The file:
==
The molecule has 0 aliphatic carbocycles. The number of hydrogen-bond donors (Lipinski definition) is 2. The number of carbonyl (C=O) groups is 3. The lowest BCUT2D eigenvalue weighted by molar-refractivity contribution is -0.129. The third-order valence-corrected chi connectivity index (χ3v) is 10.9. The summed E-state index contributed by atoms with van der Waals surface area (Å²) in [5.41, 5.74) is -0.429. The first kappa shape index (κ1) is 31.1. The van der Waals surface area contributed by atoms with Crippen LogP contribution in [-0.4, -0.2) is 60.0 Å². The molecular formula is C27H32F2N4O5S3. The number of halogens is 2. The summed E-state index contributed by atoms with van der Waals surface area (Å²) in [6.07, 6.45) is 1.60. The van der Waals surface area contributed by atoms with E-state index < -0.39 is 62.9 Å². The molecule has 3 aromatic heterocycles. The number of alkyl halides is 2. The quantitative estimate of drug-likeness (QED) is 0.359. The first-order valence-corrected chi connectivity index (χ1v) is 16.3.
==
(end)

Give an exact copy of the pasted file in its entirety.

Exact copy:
The molecule has 0 aliphatic carbocycles. The number of hydrogen-bond donors (Lipinski definition) is 2. The number of carbonyl (C=O) groups is 3. The lowest BCUT2D eigenvalue weighted by molar-refractivity contribution is -0.129. The third-order valence-corrected chi connectivity index (χ3v) is 10.9. The summed E-state index contributed by atoms with van der Waals surface area (Å²) in [5.41, 5.74) is -0.429. The first kappa shape index (κ1) is 31.1. The van der Waals surface area contributed by atoms with Crippen LogP contribution in [-0.4, -0.2) is 60.0 Å². The molecular formula is C27H32F2N4O5S3. The number of halogens is 2. The summed E-state index contributed by atoms with van der Waals surface area (Å²) in [6.07, 6.45) is 1.60. The van der Waals surface area contributed by atoms with E-state index < -0.39 is 62.9 Å². The molecule has 3 aromatic heterocycles. The number of alkyl halides is 2. The quantitative estimate of drug-likeness (QED) is 0.359. The first-order valence-corrected chi connectivity index (χ1v) is 16.3.